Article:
10 Rules for sleeping Around is a botched screwball comedy of sorts involving a group of cartoonishly heterosexual New Yorkers who end up at a house at the Hamptons either to have sex or to check if their partners are having sex. In this hide-and-go-seek setup, girls are always hot, nameless, and lingerie-wearing dimwits. And if they’re Latin, they’re even hotter, less dressed, and condescendingly referred to as “Chiquita” by buffoonishly masculine guys who use pick-up lines like “Your ass looks like two basketballs hiding under your skirt”—which they may use right before employing said “basketballs” as bongos.
It’s difficult to decide if the film, which never even tries to utilize its title as a conceptual framework for its narrative, is more offensive as a piece of cinematic triteness or as an ode to sexism, homophobia, transphobia, and so on without the slightest sense of self-awareness. Here, gay men, or rather, straight men pretending to be gay, are French-sounding flaming queens who can’t help but make bitchy comments about women’s hairstyles, straight men are otherwise reasonable beings sidetracked by readily available femininity just begging to be manhandled, and Brazilians apparently speak Spanish. If the distasteful portrayal of minorities is cowardly enacted through their very absence (misunderstandings lead to two men in bed, followed by the disgust of the male character who catches them there), the representation of heterosexuality isn’t that much more pleasant. For a film so bent on naturalizing the presumably hilarious incongruity of “the sexes,” it sure features lots and lots of that site of horror: a naked male body. And for comedic purposes, of course.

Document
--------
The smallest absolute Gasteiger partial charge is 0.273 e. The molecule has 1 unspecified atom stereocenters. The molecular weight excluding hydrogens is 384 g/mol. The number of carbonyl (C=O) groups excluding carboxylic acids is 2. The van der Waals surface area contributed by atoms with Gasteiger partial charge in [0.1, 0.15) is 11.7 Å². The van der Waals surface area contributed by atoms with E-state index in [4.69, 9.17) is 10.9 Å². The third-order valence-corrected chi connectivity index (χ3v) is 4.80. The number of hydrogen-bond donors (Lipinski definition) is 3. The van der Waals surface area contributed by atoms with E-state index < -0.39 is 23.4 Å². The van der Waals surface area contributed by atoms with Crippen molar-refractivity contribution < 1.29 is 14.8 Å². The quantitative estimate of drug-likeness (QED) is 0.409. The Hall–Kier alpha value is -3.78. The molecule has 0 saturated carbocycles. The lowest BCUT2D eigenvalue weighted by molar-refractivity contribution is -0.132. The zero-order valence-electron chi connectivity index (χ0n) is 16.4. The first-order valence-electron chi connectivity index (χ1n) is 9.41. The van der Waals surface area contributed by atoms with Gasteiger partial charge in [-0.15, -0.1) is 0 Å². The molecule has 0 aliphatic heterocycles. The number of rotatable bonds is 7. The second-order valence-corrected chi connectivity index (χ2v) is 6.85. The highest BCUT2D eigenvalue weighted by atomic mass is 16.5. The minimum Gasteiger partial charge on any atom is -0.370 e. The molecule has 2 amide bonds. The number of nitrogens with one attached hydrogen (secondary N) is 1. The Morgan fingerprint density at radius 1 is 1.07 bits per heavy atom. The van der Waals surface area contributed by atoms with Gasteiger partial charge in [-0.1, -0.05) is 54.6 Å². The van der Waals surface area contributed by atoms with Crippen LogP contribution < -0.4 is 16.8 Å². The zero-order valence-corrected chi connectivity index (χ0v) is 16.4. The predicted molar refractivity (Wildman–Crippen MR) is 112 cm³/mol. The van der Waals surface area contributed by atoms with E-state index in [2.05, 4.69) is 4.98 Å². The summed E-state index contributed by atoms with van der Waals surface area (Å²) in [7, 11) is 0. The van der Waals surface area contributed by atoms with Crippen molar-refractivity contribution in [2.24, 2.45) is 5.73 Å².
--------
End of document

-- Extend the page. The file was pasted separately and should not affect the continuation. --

Perhaps director Leslie Greif was vying for the spirit of films such as Some Like It Hot or How to Marry a Millionaire. But whereas in those films characters were built on nuance, unpredictability, and authenticity, the characters in 10 Rules for Sleeping Around are so one-dimensional it’s hard to even remember who’s who, and impossible to yearn for their reappearance. Greif simply spends no time developing their personas, quickly surrendering to their status as replaceable functions in this ode to the power asymmetry of gender relations.